Alex Miller lives in St. Louis. He writes code for a living and currently work for Terracotta Tech on the Terracotta open-source Java clustering product. Prior to Terracotta he worked at BEA Systems and was Chief Architect at MetaMatrix. His main language for the last decade has been Java, although Alex have been paid to program in several languages over the years (C++, Python, Pascal, etc). Alex has posted 43 posts at DZone. You can read more from them at their website. View Full User Profile

Mobile grid apps

01.18.2008
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In the wake of Google Android, people from three different grid vendors have written about mobile grids: me from Terracotta, Bob Lozano from Appistry, and Nikita Ivanov from GridGain. I think Bob and I both had the reaction of..."cool, but what would you do with it?"

And indeed when taking from a pure cycles High Performance Computing point of view, I don't see that it makes much sense. Even with the rapid improvement of mobile processors, I don't think the cycles you're getting are going to rival servers, even at massive quantities. Not to mention that running a (necessarily) compute-intensive task on your phone would kill the battery time and/or make it unusable for other applications like, you know, calling people.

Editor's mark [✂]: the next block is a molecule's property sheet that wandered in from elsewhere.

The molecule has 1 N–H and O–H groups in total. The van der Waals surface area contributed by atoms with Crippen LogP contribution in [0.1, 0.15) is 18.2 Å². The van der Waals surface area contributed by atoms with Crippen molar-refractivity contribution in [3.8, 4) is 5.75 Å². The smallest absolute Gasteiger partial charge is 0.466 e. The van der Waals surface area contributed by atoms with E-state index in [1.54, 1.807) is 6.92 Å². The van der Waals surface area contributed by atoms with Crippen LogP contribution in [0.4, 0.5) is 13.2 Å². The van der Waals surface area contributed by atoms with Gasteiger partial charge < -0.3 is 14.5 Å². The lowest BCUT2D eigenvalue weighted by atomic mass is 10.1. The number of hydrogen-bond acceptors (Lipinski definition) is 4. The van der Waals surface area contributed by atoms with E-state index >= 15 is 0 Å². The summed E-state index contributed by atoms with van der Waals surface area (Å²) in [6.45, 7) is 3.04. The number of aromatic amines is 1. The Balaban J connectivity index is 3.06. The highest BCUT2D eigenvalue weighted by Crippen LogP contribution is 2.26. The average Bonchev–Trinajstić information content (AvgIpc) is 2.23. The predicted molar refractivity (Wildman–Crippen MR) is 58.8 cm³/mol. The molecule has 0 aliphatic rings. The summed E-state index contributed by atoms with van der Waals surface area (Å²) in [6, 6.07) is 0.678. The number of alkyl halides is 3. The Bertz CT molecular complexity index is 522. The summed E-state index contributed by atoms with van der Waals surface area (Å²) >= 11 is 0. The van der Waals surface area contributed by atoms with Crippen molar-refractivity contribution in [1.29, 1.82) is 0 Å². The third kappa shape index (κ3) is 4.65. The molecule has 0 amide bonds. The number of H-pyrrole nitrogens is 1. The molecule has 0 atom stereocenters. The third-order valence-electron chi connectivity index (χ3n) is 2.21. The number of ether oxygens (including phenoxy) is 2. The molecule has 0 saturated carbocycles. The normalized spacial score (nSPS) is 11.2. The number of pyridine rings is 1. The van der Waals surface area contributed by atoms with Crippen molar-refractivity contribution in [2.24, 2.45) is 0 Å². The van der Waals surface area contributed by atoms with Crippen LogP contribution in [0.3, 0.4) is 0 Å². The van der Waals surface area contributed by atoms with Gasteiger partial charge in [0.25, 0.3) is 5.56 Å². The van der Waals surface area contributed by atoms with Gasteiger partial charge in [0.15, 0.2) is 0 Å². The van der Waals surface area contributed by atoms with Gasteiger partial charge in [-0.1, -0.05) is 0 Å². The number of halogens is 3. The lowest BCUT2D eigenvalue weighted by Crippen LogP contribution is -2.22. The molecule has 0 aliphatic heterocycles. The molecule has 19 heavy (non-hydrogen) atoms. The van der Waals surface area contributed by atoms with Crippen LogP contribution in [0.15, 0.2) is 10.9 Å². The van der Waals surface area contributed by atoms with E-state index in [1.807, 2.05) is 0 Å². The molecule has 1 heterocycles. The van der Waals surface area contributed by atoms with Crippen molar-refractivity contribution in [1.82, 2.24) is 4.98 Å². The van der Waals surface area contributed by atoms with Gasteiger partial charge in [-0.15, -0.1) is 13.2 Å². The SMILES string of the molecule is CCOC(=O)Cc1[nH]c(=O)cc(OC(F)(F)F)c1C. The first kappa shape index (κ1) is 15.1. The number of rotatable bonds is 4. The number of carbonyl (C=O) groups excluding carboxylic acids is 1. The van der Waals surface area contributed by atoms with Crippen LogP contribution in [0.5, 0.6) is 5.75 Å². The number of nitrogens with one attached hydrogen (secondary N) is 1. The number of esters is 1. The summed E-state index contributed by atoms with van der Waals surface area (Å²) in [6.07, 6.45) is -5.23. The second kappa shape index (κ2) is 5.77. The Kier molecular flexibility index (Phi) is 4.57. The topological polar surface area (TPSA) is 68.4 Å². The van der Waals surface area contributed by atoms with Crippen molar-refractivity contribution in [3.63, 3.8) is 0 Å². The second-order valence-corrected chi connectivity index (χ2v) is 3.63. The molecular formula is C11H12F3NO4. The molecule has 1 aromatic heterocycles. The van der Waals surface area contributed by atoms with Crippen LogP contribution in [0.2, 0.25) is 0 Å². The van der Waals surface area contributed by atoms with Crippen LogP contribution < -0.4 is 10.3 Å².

But then I read Charlie Stross's new novel Halting State over the holiday break. This book is set in near-future (2012) and features as context a series of massively multi-player games that run over mobile phones in a distributed non-centralized grid. State is shared redundantly but not in a centralized manner and secured with encryption.

This item of synchronicity let me think about it a bit differently. There are absolutely applications for non-centralized shared-state grid computing on mobile. They just aren't the kinds of compute-intensive HPC apps that grid vendors focus on. I think there is a lot of interesting territory here and it seems likely to me that location-aware and environment-aware distributed computing apps are going to be ever more prevalent in the future as the devices become ubiquitous and standards emerge.

BTW, I'll have to drop a plug for Stross in general - he has rapidly become one of my favorite science fiction authors. A great place to start with him is his book Accelerando, which just happens to be available free via Creative Commons as an ebook.

Published at DZone with permission of its author, Alex Miller.

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